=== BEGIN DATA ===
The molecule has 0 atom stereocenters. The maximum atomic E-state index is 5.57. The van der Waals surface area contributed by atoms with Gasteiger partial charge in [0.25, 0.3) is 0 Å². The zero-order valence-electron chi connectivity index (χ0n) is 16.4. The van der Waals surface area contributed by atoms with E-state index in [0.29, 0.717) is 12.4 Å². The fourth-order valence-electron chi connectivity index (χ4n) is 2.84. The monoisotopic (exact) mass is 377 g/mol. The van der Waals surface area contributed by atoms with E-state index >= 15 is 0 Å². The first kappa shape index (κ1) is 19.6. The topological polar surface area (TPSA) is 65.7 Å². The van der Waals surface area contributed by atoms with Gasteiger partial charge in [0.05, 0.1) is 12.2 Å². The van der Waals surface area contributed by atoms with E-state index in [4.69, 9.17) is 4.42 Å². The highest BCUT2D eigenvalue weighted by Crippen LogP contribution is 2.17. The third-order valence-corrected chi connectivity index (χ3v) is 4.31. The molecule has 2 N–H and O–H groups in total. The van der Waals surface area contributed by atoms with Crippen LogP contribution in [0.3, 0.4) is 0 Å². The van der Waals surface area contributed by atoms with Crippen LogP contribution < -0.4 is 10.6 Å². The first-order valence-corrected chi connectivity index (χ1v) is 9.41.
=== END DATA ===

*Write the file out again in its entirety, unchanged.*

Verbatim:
The molecule has 0 atom stereocenters. The maximum atomic E-state index is 5.57. The van der Waals surface area contributed by atoms with Gasteiger partial charge in [0.25, 0.3) is 0 Å². The zero-order valence-electron chi connectivity index (χ0n) is 16.4. The van der Waals surface area contributed by atoms with E-state index in [0.29, 0.717) is 12.4 Å². The fourth-order valence-electron chi connectivity index (χ4n) is 2.84. The monoisotopic (exact) mass is 377 g/mol. The van der Waals surface area contributed by atoms with E-state index >= 15 is 0 Å². The first kappa shape index (κ1) is 19.6. The topological polar surface area (TPSA) is 65.7 Å². The van der Waals surface area contributed by atoms with Gasteiger partial charge in [0.05, 0.1) is 12.2 Å². The van der Waals surface area contributed by atoms with E-state index in [4.69, 9.17) is 4.42 Å². The highest BCUT2D eigenvalue weighted by Crippen LogP contribution is 2.17. The third-order valence-corrected chi connectivity index (χ3v) is 4.31. The molecule has 2 N–H and O–H groups in total. The van der Waals surface area contributed by atoms with Crippen LogP contribution in [0.3, 0.4) is 0 Å². The van der Waals surface area contributed by atoms with Crippen LogP contribution < -0.4 is 10.6 Å². The first-order valence-corrected chi connectivity index (χ1v) is 9.41.